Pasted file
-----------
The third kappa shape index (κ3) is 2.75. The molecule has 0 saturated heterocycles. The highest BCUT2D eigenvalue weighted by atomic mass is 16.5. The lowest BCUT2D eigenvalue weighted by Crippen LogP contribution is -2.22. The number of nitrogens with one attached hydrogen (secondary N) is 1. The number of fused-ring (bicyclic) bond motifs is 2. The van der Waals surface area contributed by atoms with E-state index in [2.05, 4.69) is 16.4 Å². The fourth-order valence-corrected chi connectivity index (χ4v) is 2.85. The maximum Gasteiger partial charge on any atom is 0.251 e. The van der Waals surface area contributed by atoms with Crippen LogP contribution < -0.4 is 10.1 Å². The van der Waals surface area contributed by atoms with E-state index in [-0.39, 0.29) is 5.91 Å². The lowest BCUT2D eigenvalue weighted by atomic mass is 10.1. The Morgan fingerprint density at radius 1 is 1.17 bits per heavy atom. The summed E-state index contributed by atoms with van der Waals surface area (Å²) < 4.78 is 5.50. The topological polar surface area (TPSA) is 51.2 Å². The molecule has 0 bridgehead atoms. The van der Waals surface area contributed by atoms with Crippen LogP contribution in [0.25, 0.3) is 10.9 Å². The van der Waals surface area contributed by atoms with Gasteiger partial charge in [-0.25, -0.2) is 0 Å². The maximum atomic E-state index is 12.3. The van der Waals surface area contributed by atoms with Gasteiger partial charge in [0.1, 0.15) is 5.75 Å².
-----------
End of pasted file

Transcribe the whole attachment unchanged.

The third kappa shape index (κ3) is 2.75. The molecule has 0 saturated heterocycles. The highest BCUT2D eigenvalue weighted by atomic mass is 16.5. The lowest BCUT2D eigenvalue weighted by Crippen LogP contribution is -2.22. The number of nitrogens with one attached hydrogen (secondary N) is 1. The number of fused-ring (bicyclic) bond motifs is 2. The van der Waals surface area contributed by atoms with E-state index in [2.05, 4.69) is 16.4 Å². The fourth-order valence-corrected chi connectivity index (χ4v) is 2.85. The maximum Gasteiger partial charge on any atom is 0.251 e. The van der Waals surface area contributed by atoms with Crippen LogP contribution < -0.4 is 10.1 Å². The van der Waals surface area contributed by atoms with E-state index in [-0.39, 0.29) is 5.91 Å². The lowest BCUT2D eigenvalue weighted by atomic mass is 10.1. The Morgan fingerprint density at radius 1 is 1.17 bits per heavy atom. The summed E-state index contributed by atoms with van der Waals surface area (Å²) < 4.78 is 5.50. The topological polar surface area (TPSA) is 51.2 Å². The molecule has 0 bridgehead atoms. The van der Waals surface area contributed by atoms with Crippen LogP contribution in [0.25, 0.3) is 10.9 Å². The van der Waals surface area contributed by atoms with Gasteiger partial charge in [-0.25, -0.2) is 0 Å². The maximum atomic E-state index is 12.3. The van der Waals surface area contributed by atoms with Gasteiger partial charge in [0.1, 0.15) is 5.75 Å².